Jun 21, 2011

[Books] Clementine

ClementineThe steampunk genre is certainly growing on me. Or maybe the alternative history genre is. Or maybe using the elements of both genres are in a story is totally working for me - hard to say at this point.

Cherie Priest has become one of the advocates of the steampunk genre in many ways. Beyond her won articles about how to write within the genre, her continuing works as part of her Clockwork Century books continues to demonstrate what can be done with the genre outside of just revisiting Victorian English. Bringing the story focus over to the still-solidifying Civil War era United States has presented an interesting point of focus.

And on top of that, she's gone the slightly risky route of having us focus on a fairly different set of protagonists in this story. The last time around we had the strong widow Briar Wilkes facing off the Rotter-filled Seattle. Now we have two different story lines to follow along with their respective characters and see how they end up working their story lines together in the end. While risky, it worked, at least for me. And I did generally enjoy the book.

Clementine is the second book in Cherie Priest's Clockwork Century series and it continues this focus on the steampunk world of an alternative United States. The Civil War rages on and this time we leave Seattle for a cross-country journey filled with airships, spies and lots and lots of danger.

On one thread, we follow Captain Croggon Hainey - the escaped slave and airship captain from Boneshaker, the first novel. Given his (stolen) airship, the Free Crow, had been stolen from him in turn, he and his crew have set out to catch up with the ship, now called the Clementine and to steal it back. And Hainey will give anything to get his ship back and woe betide whomever is foolish enough to stand in his way.

And the other thread involves ex-Confederate spy Belle Boyd. Now working for the Pinkertons, she is assigned to stop Hainey and his crew and to ensure that the Clementine reaches its destination together with its precious cargo. But there's more to all this than what is known as this point and all involved parties have a lot to learn before they can fully unravel the mystery of the Clementine and her cargo.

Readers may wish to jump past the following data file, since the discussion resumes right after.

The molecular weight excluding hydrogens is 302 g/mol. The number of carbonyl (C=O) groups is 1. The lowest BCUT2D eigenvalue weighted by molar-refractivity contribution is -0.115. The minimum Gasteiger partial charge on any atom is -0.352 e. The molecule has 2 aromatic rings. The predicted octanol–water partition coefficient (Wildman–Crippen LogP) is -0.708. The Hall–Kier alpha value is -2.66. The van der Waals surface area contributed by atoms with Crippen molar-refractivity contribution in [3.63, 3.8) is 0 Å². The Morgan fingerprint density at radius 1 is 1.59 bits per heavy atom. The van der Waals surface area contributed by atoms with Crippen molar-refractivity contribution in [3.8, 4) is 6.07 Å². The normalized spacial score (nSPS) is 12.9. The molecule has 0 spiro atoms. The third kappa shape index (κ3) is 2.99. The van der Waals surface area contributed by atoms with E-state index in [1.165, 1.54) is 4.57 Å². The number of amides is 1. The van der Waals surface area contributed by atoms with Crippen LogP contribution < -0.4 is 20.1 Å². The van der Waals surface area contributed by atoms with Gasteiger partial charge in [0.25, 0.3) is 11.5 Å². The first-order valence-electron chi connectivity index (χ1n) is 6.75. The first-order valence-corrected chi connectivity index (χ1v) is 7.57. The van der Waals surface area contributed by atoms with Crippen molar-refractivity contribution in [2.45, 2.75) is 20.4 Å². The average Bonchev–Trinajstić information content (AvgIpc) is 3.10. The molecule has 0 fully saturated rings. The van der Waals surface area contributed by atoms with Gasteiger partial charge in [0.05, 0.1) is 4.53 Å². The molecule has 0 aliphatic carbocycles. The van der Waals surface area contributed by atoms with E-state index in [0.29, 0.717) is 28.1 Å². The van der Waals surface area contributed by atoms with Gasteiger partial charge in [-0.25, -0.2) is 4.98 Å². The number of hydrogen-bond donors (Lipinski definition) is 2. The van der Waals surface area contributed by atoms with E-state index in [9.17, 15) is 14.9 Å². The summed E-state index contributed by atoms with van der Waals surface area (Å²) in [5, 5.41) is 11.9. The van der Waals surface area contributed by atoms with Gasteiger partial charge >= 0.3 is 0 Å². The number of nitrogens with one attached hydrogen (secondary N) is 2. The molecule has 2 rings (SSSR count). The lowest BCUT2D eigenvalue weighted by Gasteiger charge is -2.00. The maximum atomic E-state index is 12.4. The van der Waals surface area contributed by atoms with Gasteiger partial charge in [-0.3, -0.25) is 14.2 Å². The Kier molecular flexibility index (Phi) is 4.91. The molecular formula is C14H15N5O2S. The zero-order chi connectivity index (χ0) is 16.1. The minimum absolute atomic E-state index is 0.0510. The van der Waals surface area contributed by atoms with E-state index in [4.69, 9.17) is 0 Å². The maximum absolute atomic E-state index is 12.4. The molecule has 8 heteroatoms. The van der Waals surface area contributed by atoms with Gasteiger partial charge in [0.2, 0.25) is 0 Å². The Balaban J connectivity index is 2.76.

The book is a lot shorter than the previous one - barely 200 pages in length and positioned rather aggressively on the Kindle Store for about $4.99. Its meant to stand on its own feet thus there are no penalties for not having read Boneshaker before reading this title. The shorter length does not mean the story feels incomplete. It just feels...efficient, and if ever further elaboration and even some embellishment wouldn't have hurt the book.

The main characters of the book remain as rich and compelling as with her previous book. Hainey and his crew deal with all the issues of the period including their status as sky pirates and the more obvious fact that they're African American. With the Clementine making its way East, and thus closer to the states in conflict in the Civil War, it means them risking encountering those who don't look too highly in terms of people of their race. And Belle Boyd is more than just a girl who uses her feminine whiles to get what she wants. She's a tough as nails agent who knows how to handle herself quite well. She's a rather complex character and it's clear that a lot of us who have read the book wouldn't feel bad should she return in a later book in this series.

Steampunks - models Liza James and Jared Axelr...Image via WikipediaPriest continues to do a stellar job of painting a picture of what her view of the alternative period is like. Thus we get airships built for civilian use versus more heavily-armored military variants, giant guns that requires a strong man to efficiently wield them and other little touches of creative modern concepts somehow managed with 19th century technology.

My main complaint would probably be the length and how the novel felt a bit thin in terms of literary meat here and there. Some parts of the adventure seemed a lot shorter than they could have been, and thus it felt a little under-developed in that regard. Plus the shift of characters was a bit tricky to ride along with, especially since I read Boneshaker and Clementine in sequence. I could have used a bit more of a connection here, but then maybe I'm just being overly picky here.

Clementine is a good book with a fun adventure at its heart. It further fleshes out Priest's little world although it ends up leaving aside the zombie elements from the previous book for an adventure up in the air. It gets 3.5 mishaps Hainey and his crew get into while pursuing the Clementine out of a possible 5.



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